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Germany Solar FIT Cuts Underline Reasons to Stay Uninvested For Now

The first major piece of news since our recommendation to take profits on solar’s powerful rally this year has turned out to be decisively negative – underlining the fact that investors with anything other than a very long-term buy and hold strategy would do well to stay on the sidelines for now and invest another day. The German government looks likely to announce that it is planning to cut subsidies for solar power installations by between 20% and 30%.¬†

German Environment Minister Norbert Roettgen and Economy Minister Philipp Roesler are set to hold a press conference on Thursday to outline the government’s new approach on subsidies. However, the indications are that the cuts will be heavier than the market has been expecting:

  • a 30% cut in the feed-in-tariff (FIT) to 13.5 cents per kilowatt hour for new large solar installations
  • and a 20% cut in the FIT to 19.5 cents for new small plants

The market has of course been expecting cuts in the German FIT system. However, this news is decidedly worse than expected and likely to continue to pressure solar stocks – particularly those such as Yingli (YGE) with a significant exposure to German solar demand.

Earlier in the year it is probably fair to say that the market consensus was for a cut in FIT rates of around 10 to 20%. Since then there may have been increased worries that the outcome could be worse. However, the market has certainly not priced in a 20% to 30% outcome. This is bad news.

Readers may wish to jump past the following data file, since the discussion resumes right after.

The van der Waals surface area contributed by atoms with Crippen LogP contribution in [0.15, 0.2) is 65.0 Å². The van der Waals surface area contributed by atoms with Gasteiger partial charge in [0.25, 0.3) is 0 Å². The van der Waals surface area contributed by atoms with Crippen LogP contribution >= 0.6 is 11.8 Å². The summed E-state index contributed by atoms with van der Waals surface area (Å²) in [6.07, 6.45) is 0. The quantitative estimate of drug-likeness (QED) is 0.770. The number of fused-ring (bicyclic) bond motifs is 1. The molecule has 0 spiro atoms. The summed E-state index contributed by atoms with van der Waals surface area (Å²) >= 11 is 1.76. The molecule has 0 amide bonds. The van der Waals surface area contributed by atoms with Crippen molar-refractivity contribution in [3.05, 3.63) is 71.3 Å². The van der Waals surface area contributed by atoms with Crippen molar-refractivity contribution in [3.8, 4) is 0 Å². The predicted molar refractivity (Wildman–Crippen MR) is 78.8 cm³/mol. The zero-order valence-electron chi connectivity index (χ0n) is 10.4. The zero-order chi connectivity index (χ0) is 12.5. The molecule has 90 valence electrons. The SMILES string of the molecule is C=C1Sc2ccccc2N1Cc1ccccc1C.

From a medium to long term perspective, solar is heading towards grid parity in a broad range of geographical areas by 2015 and the result will be significant volume growth for solar. Moreover, the extensive oversupply seen in 2011 will be significantly eroded by the second half of this year, providing for a much better environment for margins.

For these reasons, we saw great value in the deflated prices in the sector in late November of last year. At that time we recommended being long a basket of tier one Chinese solar – Suntech Power (STP), Trina Solar (TSL) and Yingli (YGE). You can read an article on our original recommendation here.

The long-term justification for that trade remains in place. However, we recommended taking profits on February 10th with STP up +82.5%, TSL up +67.4% and YGE up +54.9%. The extent of the move simply seemed too rapid given the short-term issues that still face the sector. For a fuller discussion see our original article here.

The story currently developing out of Germany is a timely reminder of the mixed short-term environment. Solar stocks may well have significant room to fall further before we will be ready to buy on the solid long-term story once again.

Disclosure: I have no positions in the stocks discussed.